The Story Of Jim Marshall, The Music World's Immortalised Photographer
A new documentary captures the life of the volatile music photographer who took some of the world’s most iconic photos
You may not know his name but you most assuredly know the work of photographer Jim Marshall. It’s no exaggeration to call him the most important photographer in popular music history. But even that, as hyperbolic as it sounds, does him a disservice.
The way we see the most influential musicians of the 60s and the 70s is largely thanks to Jim and the array of Leica cameras he’d religiously drape over his shoulders before leaving the house.
The iconic photo of Johnny Cash, face scrunched in anger and giving you the finger, Jimi Hendrix on his knees summoning demons out of his burning guitar, Miles Davis, shirt off and defiant in a boxing ring, The Beatles rushing off the field and away from public life at San Francisco’s Candlestick Park stadium after their last-ever gig and Janis Joplin, morose and alone and slumped on a backstage couch cradling a bottle of Southern Comfort? All Jim.
Each and every one of these shots is iconic, and seared into the history books for capturing an unrepeatable moment in time, the masterful craft on display and the startling intimacy previously unseen and unfelt in the realm of music photography.
If those few shots were all he had, he’d be a legend. But Jim has more. Oh my goodness does he have more.
The breadth, depth and variety of his catalogue is simply astonishing. With unrivalled and unrestricted access he photographed everyone; jazz legends like Theolonious Monk and John Coltrane, soul icons like Ray Charles and Aretha Franklin, folk heroes like Joan Baez and Bob Dylan, psychedelic warriors like the Grateful Dead and Jefferson Airplane and the biggest acts in the world like the Rolling Stones and The Beatles.
Along with those hugely disparate music scenes he also captured the violence and turbulence of America’s Civil Rights movement, the hard lives being lived in America’s dying mining towns and the everyday glamour of the people he saw walking around New York’s bustling streets.
“His street photography is unbelievable,” enthuses director Alfred George Bailey of Jim, who died aged 74 in 2010. “He made ordinary people into superstars and made you want to look at the image. That’s a true documentarian.”
Alfred’s new film is the award-winning Show Me the Picture: The Story of Jim Marshall. Remarkably, it’s the first documentary on the man who quite literally shaped how we see almost two decades of music culture.
Alfred, himself a highly respected street photographer and former jazz drummer, tells me that Jim’s extensive archives hold between 1.2 million to 1.3 million individual shots.
“There’s so much…” he says, clearly awestruck. “The stuff I’ve seen of Hendrix alone that hasn’t seen the light of day is just incredible. There’s an embarrassment of riches.”
This treasure trove more than qualifies Jim as a worthy documentary subject. But, just as with his photographs, there’s more.
An ongoing addiction to cocaine, violent outbursts, a tendency to wave guns and knives in people’s faces, an obsession with fast cars, some hard time in the slammer and a well-earned reputation as a total asshole that he wore as a badge of honour. That’s also all Jim.
“A lot of it was bravado or front, a veneer of toughness,” Alfred explains. “He was masking deep sensitivity beneath the frontage. All the people we interviewed spoke about him being incredibly kind and incredibly caring and giving.”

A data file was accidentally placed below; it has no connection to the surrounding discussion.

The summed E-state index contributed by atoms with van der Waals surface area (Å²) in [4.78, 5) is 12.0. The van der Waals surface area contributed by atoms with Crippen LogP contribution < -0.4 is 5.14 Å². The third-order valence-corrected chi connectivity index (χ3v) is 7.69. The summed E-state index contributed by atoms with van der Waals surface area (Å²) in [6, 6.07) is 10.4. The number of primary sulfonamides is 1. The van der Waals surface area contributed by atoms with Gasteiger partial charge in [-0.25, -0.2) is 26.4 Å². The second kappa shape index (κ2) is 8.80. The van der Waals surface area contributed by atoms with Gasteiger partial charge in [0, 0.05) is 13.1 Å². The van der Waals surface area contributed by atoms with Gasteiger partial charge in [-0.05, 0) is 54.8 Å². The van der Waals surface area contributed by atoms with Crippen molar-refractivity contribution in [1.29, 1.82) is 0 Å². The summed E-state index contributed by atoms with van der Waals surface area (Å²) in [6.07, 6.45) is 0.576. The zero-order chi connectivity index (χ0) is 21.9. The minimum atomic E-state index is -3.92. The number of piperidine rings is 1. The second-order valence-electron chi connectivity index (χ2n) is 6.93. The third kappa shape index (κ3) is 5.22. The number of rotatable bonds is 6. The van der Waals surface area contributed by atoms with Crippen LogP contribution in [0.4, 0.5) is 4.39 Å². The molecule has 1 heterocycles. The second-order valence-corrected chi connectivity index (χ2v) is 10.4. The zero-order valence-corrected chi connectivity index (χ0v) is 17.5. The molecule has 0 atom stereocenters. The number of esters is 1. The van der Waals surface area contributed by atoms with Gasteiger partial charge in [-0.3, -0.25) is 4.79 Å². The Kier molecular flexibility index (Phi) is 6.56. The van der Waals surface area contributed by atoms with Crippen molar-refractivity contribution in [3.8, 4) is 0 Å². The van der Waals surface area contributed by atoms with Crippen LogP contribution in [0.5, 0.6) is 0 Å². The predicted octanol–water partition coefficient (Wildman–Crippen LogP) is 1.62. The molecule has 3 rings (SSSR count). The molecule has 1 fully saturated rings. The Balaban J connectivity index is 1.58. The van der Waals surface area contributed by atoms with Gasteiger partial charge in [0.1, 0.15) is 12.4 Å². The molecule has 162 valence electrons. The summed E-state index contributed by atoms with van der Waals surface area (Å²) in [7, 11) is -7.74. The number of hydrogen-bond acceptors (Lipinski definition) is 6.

Alfred, a gregarious Londoner and wonderful company, laughs as he recounts how one person described Jim to him; “She said, ‘if he was your friend he’d lie in front of a truck to save your life, but if you were his enemy ... he’d be driving the truck to run you over’.”
Alfred’s documentary doesn’t shy away from presenting Jim warts and all.
“I couldn’t have told a story that was watered down because Jim wasn’t a watered-down guy,” he says. “People were frightened of guys like Jim. Most people thought the anger was showy but he did have a temper so there was no escaping that. It’s all in the film. We couldn’t hide that and I didn’t want to hide it. I wanted people to see he was a multi-faceted, complex man. Just a regular human being with faults but was also a genius photographer.”
Like so many, Jim’s demons can be traced back to childhood trauma. He funnelled that pain into an obsessive approach to his work and dulled it with drugs.
“He succeeded but also with that came… I personally believe that if his father was a nice man, really kind, and had said, ‘let’s go to the garage, son, and start messing around with cars’, or something like that, then these photos wouldn’t exist,” Alfred says.
It’s an interesting thought that leads to a bigger, almost existential question; knowing the hurt behind his work, would you choose for him to have had a happier life in the knowledge that it would leave the world without the historically important, artful photographs he took of the social movements and subcultures of those times?
After a long thought, Alfred answers.
“Would I want a world without those photos? The answer’s no. No I wouldn’t,” he replies. “They’re not trivial pictures. Jim was holding up a mirror to us — man or woman, no matter what race, creed or colour — to examine ourselves. That’s what I see in his work. I see someone who’s literally observing humanity in all of its facets. That’s the best way I can put it. His eyes are everywhere on everything. He sees all and captures all.”
He pauses, then says, “That’s what I see in his work and I love it.”
Show Me the Picture: The Story of Jim Marshall is screening at the Resene Architecture + Design Film Festival in Auckland, Wellington, Christchurch and Dunedin. See Rialto.co.nz for details